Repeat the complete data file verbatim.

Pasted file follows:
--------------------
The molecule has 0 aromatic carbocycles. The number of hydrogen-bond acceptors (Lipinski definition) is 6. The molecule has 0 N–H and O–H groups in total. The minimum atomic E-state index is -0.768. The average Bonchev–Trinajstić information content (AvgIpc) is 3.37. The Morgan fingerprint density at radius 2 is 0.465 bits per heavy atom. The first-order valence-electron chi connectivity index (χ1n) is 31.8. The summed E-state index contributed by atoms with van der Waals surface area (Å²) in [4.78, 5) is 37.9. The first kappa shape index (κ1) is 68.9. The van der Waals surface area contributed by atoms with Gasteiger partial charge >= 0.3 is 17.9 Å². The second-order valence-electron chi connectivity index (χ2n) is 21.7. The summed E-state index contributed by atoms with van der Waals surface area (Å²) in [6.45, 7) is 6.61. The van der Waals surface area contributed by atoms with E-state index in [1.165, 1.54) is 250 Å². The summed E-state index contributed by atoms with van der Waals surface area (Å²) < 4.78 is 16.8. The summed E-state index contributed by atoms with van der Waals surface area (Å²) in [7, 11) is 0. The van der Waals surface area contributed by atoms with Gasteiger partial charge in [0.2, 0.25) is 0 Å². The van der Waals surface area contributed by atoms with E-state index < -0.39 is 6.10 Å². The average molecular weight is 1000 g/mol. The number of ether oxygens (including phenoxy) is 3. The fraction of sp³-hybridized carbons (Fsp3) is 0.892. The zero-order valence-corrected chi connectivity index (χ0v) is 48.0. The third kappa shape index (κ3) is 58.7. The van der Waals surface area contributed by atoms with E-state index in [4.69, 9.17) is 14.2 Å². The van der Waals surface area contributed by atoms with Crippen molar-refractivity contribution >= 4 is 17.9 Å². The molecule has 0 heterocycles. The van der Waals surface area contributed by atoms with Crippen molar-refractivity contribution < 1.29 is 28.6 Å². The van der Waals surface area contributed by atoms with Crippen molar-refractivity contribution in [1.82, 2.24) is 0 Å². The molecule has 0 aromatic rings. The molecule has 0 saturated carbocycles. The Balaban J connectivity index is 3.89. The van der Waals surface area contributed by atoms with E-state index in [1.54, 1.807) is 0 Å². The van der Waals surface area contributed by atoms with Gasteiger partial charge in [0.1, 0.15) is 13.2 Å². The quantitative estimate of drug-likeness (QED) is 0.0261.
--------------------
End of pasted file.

The molecule has 0 aromatic carbocycles. The number of hydrogen-bond acceptors (Lipinski definition) is 6. The molecule has 0 N–H and O–H groups in total. The minimum atomic E-state index is -0.768. The average Bonchev–Trinajstić information content (AvgIpc) is 3.37. The Morgan fingerprint density at radius 2 is 0.465 bits per heavy atom. The first-order valence-electron chi connectivity index (χ1n) is 31.8. The summed E-state index contributed by atoms with van der Waals surface area (Å²) in [4.78, 5) is 37.9. The first kappa shape index (κ1) is 68.9. The van der Waals surface area contributed by atoms with Gasteiger partial charge >= 0.3 is 17.9 Å². The second-order valence-electron chi connectivity index (χ2n) is 21.7. The summed E-state index contributed by atoms with van der Waals surface area (Å²) in [6.45, 7) is 6.61. The van der Waals surface area contributed by atoms with E-state index in [1.165, 1.54) is 250 Å². The summed E-state index contributed by atoms with van der Waals surface area (Å²) < 4.78 is 16.8. The summed E-state index contributed by atoms with van der Waals surface area (Å²) in [7, 11) is 0. The van der Waals surface area contributed by atoms with Gasteiger partial charge in [0.2, 0.25) is 0 Å². The van der Waals surface area contributed by atoms with E-state index < -0.39 is 6.10 Å². The average molecular weight is 1000 g/mol. The number of ether oxygens (including phenoxy) is 3. The fraction of sp³-hybridized carbons (Fsp3) is 0.892. The zero-order valence-corrected chi connectivity index (χ0v) is 48.0. The third kappa shape index (κ3) is 58.7. The van der Waals surface area contributed by atoms with E-state index in [4.69, 9.17) is 14.2 Å². The van der Waals surface area contributed by atoms with Crippen molar-refractivity contribution >= 4 is 17.9 Å². The molecule has 0 heterocycles. The van der Waals surface area contributed by atoms with Crippen molar-refractivity contribution < 1.29 is 28.6 Å². The van der Waals surface area contributed by atoms with Crippen molar-refractivity contribution in [1.82, 2.24) is 0 Å². The molecule has 0 aromatic rings. The molecule has 0 saturated carbocycles. The Balaban J connectivity index is 3.89. The van der Waals surface area contributed by atoms with E-state index in [1.54, 1.807) is 0 Å². The van der Waals surface area contributed by atoms with Gasteiger partial charge in [0.1, 0.15) is 13.2 Å². The quantitative estimate of drug-likeness (QED) is 0.0261.